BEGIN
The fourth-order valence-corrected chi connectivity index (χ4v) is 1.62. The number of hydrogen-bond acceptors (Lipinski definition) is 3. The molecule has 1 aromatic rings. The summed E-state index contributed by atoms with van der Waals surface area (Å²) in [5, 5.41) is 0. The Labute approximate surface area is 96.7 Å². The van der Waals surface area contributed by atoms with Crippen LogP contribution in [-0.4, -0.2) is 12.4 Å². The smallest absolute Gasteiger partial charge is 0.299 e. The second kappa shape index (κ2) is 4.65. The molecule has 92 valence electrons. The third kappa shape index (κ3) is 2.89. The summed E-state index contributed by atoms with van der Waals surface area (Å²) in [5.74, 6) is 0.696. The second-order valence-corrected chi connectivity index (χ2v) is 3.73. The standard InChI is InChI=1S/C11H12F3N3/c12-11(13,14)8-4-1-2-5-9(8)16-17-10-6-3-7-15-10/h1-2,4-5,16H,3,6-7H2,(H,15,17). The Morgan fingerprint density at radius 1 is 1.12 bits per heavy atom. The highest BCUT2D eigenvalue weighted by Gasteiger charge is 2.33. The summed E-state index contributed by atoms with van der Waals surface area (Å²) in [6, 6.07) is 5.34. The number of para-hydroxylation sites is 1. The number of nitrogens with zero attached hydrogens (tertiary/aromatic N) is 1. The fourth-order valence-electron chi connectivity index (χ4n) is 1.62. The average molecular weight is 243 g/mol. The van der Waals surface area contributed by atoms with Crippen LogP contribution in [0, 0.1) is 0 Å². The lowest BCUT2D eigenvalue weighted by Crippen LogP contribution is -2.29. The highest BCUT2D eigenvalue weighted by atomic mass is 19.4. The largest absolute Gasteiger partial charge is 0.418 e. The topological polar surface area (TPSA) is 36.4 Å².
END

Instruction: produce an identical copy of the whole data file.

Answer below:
The fourth-order valence-corrected chi connectivity index (χ4v) is 1.62. The number of hydrogen-bond acceptors (Lipinski definition) is 3. The molecule has 1 aromatic rings. The summed E-state index contributed by atoms with van der Waals surface area (Å²) in [5, 5.41) is 0. The Labute approximate surface area is 96.7 Å². The van der Waals surface area contributed by atoms with Crippen LogP contribution in [-0.4, -0.2) is 12.4 Å². The smallest absolute Gasteiger partial charge is 0.299 e. The second kappa shape index (κ2) is 4.65. The molecule has 92 valence electrons. The third kappa shape index (κ3) is 2.89. The summed E-state index contributed by atoms with van der Waals surface area (Å²) in [5.74, 6) is 0.696. The second-order valence-corrected chi connectivity index (χ2v) is 3.73. The standard InChI is InChI=1S/C11H12F3N3/c12-11(13,14)8-4-1-2-5-9(8)16-17-10-6-3-7-15-10/h1-2,4-5,16H,3,6-7H2,(H,15,17). The Morgan fingerprint density at radius 1 is 1.12 bits per heavy atom. The highest BCUT2D eigenvalue weighted by Gasteiger charge is 2.33. The summed E-state index contributed by atoms with van der Waals surface area (Å²) in [6, 6.07) is 5.34. The number of para-hydroxylation sites is 1. The number of nitrogens with zero attached hydrogens (tertiary/aromatic N) is 1. The fourth-order valence-electron chi connectivity index (χ4n) is 1.62. The average molecular weight is 243 g/mol. The van der Waals surface area contributed by atoms with Crippen LogP contribution in [0, 0.1) is 0 Å². The lowest BCUT2D eigenvalue weighted by Crippen LogP contribution is -2.29. The highest BCUT2D eigenvalue weighted by atomic mass is 19.4. The largest absolute Gasteiger partial charge is 0.418 e. The topological polar surface area (TPSA) is 36.4 Å².